Part 1: Assessment of policy development outputs, using Scottish Government levers
Progress made in using Scottish Government levers
Using those levers which are available to the Scottish Government, we were able to build on work in the previous year to make tangible progress in areas that support the delivery of NSET, meeting net zero targets and aligning economic growth with the ambition to build a wellbeing economy by:
- Taking steps to improve trading conditions and increase market access for Scottish goods and services sectors, including by completing a market access barrier pilot and establishing a Scottish Services Trade Forum.
- Building our evidence base to inform policy development on the differential impacts of trade. This work seeks to understand the “winners” and “losers” that trade can create within countries.
- Making human rights a central consideration in trade policy, through establishing a Human Rights Assessment process to evaluate prospective FTA partners and producing concrete recommendations to the UK Government.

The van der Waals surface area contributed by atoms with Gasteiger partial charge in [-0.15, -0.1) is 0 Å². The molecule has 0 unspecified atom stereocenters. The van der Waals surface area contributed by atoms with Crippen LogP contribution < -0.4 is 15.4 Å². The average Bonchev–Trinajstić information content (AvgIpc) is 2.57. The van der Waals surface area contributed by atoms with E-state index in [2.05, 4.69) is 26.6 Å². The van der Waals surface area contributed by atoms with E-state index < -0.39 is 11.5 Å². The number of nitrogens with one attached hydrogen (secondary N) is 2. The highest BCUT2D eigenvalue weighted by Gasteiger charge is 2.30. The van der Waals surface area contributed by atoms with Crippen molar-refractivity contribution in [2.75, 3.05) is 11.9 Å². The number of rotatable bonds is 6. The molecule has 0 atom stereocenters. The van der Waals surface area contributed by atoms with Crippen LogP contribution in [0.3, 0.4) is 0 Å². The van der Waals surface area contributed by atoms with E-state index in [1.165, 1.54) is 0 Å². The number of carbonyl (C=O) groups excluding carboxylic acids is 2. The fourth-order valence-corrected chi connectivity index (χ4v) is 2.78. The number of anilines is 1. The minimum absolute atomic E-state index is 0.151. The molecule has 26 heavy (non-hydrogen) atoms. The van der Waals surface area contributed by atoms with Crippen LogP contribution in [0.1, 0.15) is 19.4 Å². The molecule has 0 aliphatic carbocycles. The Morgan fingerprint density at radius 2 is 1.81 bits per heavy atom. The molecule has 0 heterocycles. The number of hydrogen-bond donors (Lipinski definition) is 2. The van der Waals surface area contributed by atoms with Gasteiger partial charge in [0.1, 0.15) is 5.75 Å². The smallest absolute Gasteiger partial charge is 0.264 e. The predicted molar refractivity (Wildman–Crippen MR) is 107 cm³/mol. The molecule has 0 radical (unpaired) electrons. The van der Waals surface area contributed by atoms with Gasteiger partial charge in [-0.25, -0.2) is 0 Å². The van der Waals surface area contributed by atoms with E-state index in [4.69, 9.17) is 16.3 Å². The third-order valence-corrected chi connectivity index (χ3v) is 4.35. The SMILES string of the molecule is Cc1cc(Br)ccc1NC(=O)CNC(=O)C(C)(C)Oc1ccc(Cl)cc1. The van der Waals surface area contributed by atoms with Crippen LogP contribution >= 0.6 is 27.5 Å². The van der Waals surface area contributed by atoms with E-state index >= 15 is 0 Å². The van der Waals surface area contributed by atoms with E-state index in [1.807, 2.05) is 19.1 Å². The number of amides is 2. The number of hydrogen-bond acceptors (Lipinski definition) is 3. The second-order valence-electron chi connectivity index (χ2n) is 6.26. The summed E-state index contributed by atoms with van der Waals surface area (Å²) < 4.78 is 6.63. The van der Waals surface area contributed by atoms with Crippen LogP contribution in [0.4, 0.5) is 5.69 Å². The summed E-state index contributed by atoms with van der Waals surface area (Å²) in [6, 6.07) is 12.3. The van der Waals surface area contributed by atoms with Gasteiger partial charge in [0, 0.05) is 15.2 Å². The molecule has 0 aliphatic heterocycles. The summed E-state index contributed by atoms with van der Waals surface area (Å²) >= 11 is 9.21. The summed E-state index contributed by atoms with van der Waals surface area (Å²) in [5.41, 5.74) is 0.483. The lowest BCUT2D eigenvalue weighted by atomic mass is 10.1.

- Showcasing leadership on environmental regulation at a multilateral level, by representing the UK Government at the World Trade Organization (WTO) Technical Barriers to Trade (TBT) Committee’s thematic session on regulatory cooperation.
- Actively drawing on stakeholder expertise, through a series of stakeholder roundtables and through a collaborative relationship with the recently established Centre for Inclusive Trade Policy.
Future plans for using these levers
This report also covers our future plans to meet our aims for Scotland’s economy, people and the planet, focussing on the following issues: